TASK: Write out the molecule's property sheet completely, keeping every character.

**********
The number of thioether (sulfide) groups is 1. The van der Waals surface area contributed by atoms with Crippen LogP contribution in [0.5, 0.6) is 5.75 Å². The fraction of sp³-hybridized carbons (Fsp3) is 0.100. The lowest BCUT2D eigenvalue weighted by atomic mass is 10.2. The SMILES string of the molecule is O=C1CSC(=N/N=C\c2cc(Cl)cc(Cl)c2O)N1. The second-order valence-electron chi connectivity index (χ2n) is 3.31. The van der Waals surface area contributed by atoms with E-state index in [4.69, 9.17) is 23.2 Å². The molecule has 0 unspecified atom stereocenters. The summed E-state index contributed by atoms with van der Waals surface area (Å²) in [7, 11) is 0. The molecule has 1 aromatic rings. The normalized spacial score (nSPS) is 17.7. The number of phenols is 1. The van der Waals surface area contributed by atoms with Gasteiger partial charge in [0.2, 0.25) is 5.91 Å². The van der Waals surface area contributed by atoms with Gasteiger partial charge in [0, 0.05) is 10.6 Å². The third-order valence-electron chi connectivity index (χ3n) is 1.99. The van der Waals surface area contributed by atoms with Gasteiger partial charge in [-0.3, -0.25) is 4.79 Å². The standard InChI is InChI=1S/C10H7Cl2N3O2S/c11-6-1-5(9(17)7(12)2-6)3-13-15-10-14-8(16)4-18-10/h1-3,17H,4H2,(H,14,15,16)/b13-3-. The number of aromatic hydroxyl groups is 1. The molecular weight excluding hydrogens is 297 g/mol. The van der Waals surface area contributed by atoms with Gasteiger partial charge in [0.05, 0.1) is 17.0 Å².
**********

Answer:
The number of thioether (sulfide) groups is 1. The van der Waals surface area contributed by atoms with Crippen LogP contribution in [0.5, 0.6) is 5.75 Å². The fraction of sp³-hybridized carbons (Fsp3) is 0.100. The lowest BCUT2D eigenvalue weighted by atomic mass is 10.2. The SMILES string of the molecule is O=C1CSC(=N/N=C\c2cc(Cl)cc(Cl)c2O)N1. The second-order valence-electron chi connectivity index (χ2n) is 3.31. The van der Waals surface area contributed by atoms with E-state index in [4.69, 9.17) is 23.2 Å². The molecule has 0 unspecified atom stereocenters. The summed E-state index contributed by atoms with van der Waals surface area (Å²) in [7, 11) is 0. The molecule has 1 aromatic rings. The normalized spacial score (nSPS) is 17.7. The number of phenols is 1. The van der Waals surface area contributed by atoms with Gasteiger partial charge in [0.2, 0.25) is 5.91 Å². The van der Waals surface area contributed by atoms with Gasteiger partial charge in [0, 0.05) is 10.6 Å². The third-order valence-electron chi connectivity index (χ3n) is 1.99. The van der Waals surface area contributed by atoms with Gasteiger partial charge in [-0.3, -0.25) is 4.79 Å². The standard InChI is InChI=1S/C10H7Cl2N3O2S/c11-6-1-5(9(17)7(12)2-6)3-13-15-10-14-8(16)4-18-10/h1-3,17H,4H2,(H,14,15,16)/b13-3-. The number of aromatic hydroxyl groups is 1. The molecular weight excluding hydrogens is 297 g/mol. The van der Waals surface area contributed by atoms with Gasteiger partial charge in [0.05, 0.1) is 17.0 Å².